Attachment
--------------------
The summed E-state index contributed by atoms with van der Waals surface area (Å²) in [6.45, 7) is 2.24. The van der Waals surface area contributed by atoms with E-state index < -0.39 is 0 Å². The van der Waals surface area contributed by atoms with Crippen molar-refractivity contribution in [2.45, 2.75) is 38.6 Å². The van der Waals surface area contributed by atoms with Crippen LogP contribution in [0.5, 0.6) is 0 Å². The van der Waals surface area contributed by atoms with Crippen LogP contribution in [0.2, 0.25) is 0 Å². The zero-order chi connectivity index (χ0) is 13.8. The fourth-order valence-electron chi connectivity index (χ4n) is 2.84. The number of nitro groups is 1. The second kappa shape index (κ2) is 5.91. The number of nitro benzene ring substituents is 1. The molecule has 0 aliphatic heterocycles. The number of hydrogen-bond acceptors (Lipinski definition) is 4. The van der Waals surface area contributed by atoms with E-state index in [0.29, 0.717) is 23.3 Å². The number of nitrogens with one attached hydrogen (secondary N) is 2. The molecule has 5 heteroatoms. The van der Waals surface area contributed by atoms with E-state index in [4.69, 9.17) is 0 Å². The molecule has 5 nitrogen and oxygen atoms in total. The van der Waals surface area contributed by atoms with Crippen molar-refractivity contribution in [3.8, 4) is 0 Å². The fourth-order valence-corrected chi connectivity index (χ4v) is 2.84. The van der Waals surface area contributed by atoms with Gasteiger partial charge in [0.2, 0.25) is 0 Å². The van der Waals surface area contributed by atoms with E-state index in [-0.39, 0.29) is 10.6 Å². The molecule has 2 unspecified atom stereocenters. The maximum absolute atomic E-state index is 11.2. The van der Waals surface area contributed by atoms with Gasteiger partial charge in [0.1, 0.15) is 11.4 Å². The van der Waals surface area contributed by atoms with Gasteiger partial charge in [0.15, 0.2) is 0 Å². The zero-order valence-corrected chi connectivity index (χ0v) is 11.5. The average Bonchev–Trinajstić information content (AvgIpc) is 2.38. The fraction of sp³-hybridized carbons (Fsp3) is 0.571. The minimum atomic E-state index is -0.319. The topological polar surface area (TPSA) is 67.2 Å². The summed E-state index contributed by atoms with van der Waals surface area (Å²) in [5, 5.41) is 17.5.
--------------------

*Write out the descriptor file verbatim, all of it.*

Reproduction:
The summed E-state index contributed by atoms with van der Waals surface area (Å²) in [6.45, 7) is 2.24. The van der Waals surface area contributed by atoms with E-state index < -0.39 is 0 Å². The van der Waals surface area contributed by atoms with Crippen molar-refractivity contribution in [2.45, 2.75) is 38.6 Å². The van der Waals surface area contributed by atoms with Crippen LogP contribution in [0.5, 0.6) is 0 Å². The van der Waals surface area contributed by atoms with Crippen LogP contribution in [0.2, 0.25) is 0 Å². The zero-order chi connectivity index (χ0) is 13.8. The fourth-order valence-electron chi connectivity index (χ4n) is 2.84. The number of nitro groups is 1. The second kappa shape index (κ2) is 5.91. The number of nitro benzene ring substituents is 1. The molecule has 0 aliphatic heterocycles. The number of hydrogen-bond acceptors (Lipinski definition) is 4. The van der Waals surface area contributed by atoms with E-state index in [0.29, 0.717) is 23.3 Å². The number of nitrogens with one attached hydrogen (secondary N) is 2. The molecule has 5 heteroatoms. The van der Waals surface area contributed by atoms with E-state index in [4.69, 9.17) is 0 Å². The molecule has 5 nitrogen and oxygen atoms in total. The van der Waals surface area contributed by atoms with Crippen molar-refractivity contribution in [3.8, 4) is 0 Å². The fourth-order valence-corrected chi connectivity index (χ4v) is 2.84. The van der Waals surface area contributed by atoms with Gasteiger partial charge in [0.2, 0.25) is 0 Å². The van der Waals surface area contributed by atoms with E-state index in [-0.39, 0.29) is 10.6 Å². The molecule has 2 unspecified atom stereocenters. The maximum absolute atomic E-state index is 11.2. The van der Waals surface area contributed by atoms with Gasteiger partial charge in [0.1, 0.15) is 11.4 Å². The van der Waals surface area contributed by atoms with Gasteiger partial charge in [0.15, 0.2) is 0 Å². The zero-order valence-corrected chi connectivity index (χ0v) is 11.5. The average Bonchev–Trinajstić information content (AvgIpc) is 2.38. The fraction of sp³-hybridized carbons (Fsp3) is 0.571. The minimum atomic E-state index is -0.319. The topological polar surface area (TPSA) is 67.2 Å². The summed E-state index contributed by atoms with van der Waals surface area (Å²) in [5, 5.41) is 17.5.